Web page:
Pieta Brown Paradise Outlaw
  • Wondering How
  • Ricochet
  • Flowers of Love
  • Do You Know?
  • No Not Me
  • Before Gas And TV
  • All My Rain
  • Little Swainson
  • Painter's Hands
  • Heading Home
  • Letter in Hand
  • Back to You
  • Receiver
  • Rise My Only Rose
Biography
Paradise Outlaw features 12 originals by Brown plus a co-write and duet with soulster Amos Lee ("Do You Know") and a cover of Mark Knopfler's "Before Gas And TV."  Such gently intoxicating tunes as "Do You Know," "Wondering How," "Ricochet" and "Flowers of Love" feature organically orchestrated arrangements that accentuate the insight and intimacy of Brown's lyrics, the understated craftsmanship of her tunes, and the alluring immediacy of her uniquely expressive voice.

Showcasing Brown's established strengths while staking out fresh new creative territory, Brown says of the songs, "On my last album, I was recording near Nashville with top-call studio musicians who I hadn't worked with before, and exploring the idea of craft and trying to hone in on more classic forms than I had previously." She adds, "Paradise Outlaw came from a radically different place. I was thinking a lot about freedom, experimentation, poetry, folk songs, bending forms and voices. I also wrote and delivered half the songs on the banjo, which was completely new for me."

The project was set into motion in mid-2012, when Brown met Justin Vernon while both were on tour in Australia. As she recalls, "The initial spark for this quest was when the songs 'Painter's Hands' and 'Rise My Only Rose'—both of which I wrote before I ever made my first album—fell out of a notebook onto the floor in a hotel room and landed next to the copy of Howl by Allen Ginsberg that I'd happened to bring out on the road. Later that night, I met Justin and he invited me to check out his studio, and it just rolled from there. It was a fun track to follow, and one link running through it all was this spark that I caught from re-reading a lot of beat poetry, especially Ginsberg and Lawrence Ferlinghetti, and thinking about that feverish hunt for freedom, as a human."
Recording in the comfortable environment of April Base, Pieta was joined by a colorful supporting cast that included co-producer and guitarist Bo Ramsey (also the artist's husband) and members of her touring band, as well as guest vocalists Justin Vernon and Amos Lee (who co-wrote and sings a duet vocal on "Do You Know"), as well as legendary multi-instrumentalist David Mansfield, who provides pedal steel, mandolin and string arrangements on the heart-tugging instrumental "Little Swainson," and Pieta's dad Greg Brown, who adds acoustic guitar on her distinctive reading of Mark Knopfler's "Before Gas and TV.” The session emphasized inspiration and spontaneity, capturing the soulful interaction of a group of like-minded musicians in a big, warm-sounding room.
Brown continues, "Growing up around many musicians and artists, often living on the fringe, I have always felt most at home among them.  And that's where I made this recording. Surrounded by friends in an underground Mid-western goldmine."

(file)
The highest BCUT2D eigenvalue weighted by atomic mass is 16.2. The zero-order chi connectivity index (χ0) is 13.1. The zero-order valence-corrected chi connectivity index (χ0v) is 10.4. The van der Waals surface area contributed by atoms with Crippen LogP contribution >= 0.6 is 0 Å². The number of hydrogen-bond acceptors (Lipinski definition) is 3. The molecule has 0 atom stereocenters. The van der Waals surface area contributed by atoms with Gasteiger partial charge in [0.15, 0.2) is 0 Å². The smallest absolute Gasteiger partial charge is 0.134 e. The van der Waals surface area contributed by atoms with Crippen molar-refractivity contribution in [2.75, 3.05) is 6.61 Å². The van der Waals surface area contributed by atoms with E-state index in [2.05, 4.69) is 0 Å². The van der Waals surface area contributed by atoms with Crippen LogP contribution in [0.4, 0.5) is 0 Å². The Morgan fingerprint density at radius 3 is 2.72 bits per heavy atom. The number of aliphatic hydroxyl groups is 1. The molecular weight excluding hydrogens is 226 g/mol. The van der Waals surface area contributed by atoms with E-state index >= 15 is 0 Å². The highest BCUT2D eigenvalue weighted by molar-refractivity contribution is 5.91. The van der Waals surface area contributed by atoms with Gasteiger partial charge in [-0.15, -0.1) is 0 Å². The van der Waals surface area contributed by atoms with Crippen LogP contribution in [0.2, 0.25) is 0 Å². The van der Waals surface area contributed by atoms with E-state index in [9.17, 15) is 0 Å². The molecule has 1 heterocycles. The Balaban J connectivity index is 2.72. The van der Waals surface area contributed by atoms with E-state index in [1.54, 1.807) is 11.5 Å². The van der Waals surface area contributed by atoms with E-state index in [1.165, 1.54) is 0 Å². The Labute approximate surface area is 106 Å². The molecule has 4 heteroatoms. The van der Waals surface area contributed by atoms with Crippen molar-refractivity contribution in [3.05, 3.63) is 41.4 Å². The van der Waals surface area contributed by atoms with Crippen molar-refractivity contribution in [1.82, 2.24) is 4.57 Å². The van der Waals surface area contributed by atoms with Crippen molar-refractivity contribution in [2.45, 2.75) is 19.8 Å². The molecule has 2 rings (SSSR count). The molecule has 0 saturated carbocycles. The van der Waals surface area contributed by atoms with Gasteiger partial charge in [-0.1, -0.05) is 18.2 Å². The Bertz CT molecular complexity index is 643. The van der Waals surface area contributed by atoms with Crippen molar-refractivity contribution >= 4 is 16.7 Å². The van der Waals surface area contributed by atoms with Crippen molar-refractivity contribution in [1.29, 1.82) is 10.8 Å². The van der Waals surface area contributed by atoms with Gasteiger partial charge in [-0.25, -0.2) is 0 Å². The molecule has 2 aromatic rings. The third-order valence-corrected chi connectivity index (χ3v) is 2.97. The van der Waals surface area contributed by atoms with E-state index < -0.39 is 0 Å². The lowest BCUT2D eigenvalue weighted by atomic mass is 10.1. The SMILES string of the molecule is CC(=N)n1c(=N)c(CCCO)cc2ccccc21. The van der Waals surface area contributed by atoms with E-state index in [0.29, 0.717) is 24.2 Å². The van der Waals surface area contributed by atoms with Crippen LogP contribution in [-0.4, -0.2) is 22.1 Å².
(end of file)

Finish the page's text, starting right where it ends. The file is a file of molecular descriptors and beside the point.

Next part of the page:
Although the Alabama-bred, Iowa-based Brown's quietly riveting tunes and gritty, charismatic performing style resist easy categorization, they've helped her to win a fiercely loyal international fan base that extends to many of her fellow artists.

"When Pieta sings you're aware of something effortless and natural, like rain on earth," Mark Knopfler observed, while Don Was called her "a great singer-songwriter who possesses major star-power magnetism," and Iris DeMent described her as "the best poet I've heard in a long damn time."
 
The creative restlessness that drives Paradise Outlaw has been a constant in Pieta Brown's life. Born in Iowa, she lived in at least 17 different residences in multiple states during her youth. Her parents separated when she was two, but she grew up around many artists and musicians, absorbing all manner of bohemian artistic influences. By the age of eight, she was writing poetry and instrumental music on the piano, eventually picking up the guitar and merging the two into songs.
"Songwriting feels like home to me," she asserts. "I love songs because at any given moment they can do any number of things—make me feel better, transport me for a bit, open my mind, open my heart, articulate some wild thing I'm experiencing in a way that talking about it can't. It's a lifeline for me, and luckily it's always hanging around. One lifetime won't be enough for all the realms I want to explore. I’m experimental by nature and an explorer at heart, and that's what keeps me chasing the songs."
With Paradise Outlaw documenting a compelling new chapter of her ongoing musical journey, Pieta Brown continues to seek out and conquer new creative challenges.
As Pieta puts it in the album's dedication, "In the preface to a great book of photographs and stories about the Beats called Paradise Outlaws, John Tytell writes: 'The notion of paradise may be one of our ultimate fictions, but it still motivates action in the world. While the way the Beats saw the world made them outlaws, they also shared... a view of art that was unelitist, anti-hierarchical, egalitarian.' That makes a lot of sense to me. I feel like my songs come from the same beat streets and off-kilter countrysides, and the same worlds where peace, love and freedom will always be worth exploring. So to all my fellow paradise outlaws, thank you for the hopeful illusions, the grit, the grace... and above all, the songs and music that carry me through.
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  • Profile Last Updated:
    10/18/19 14:22:21

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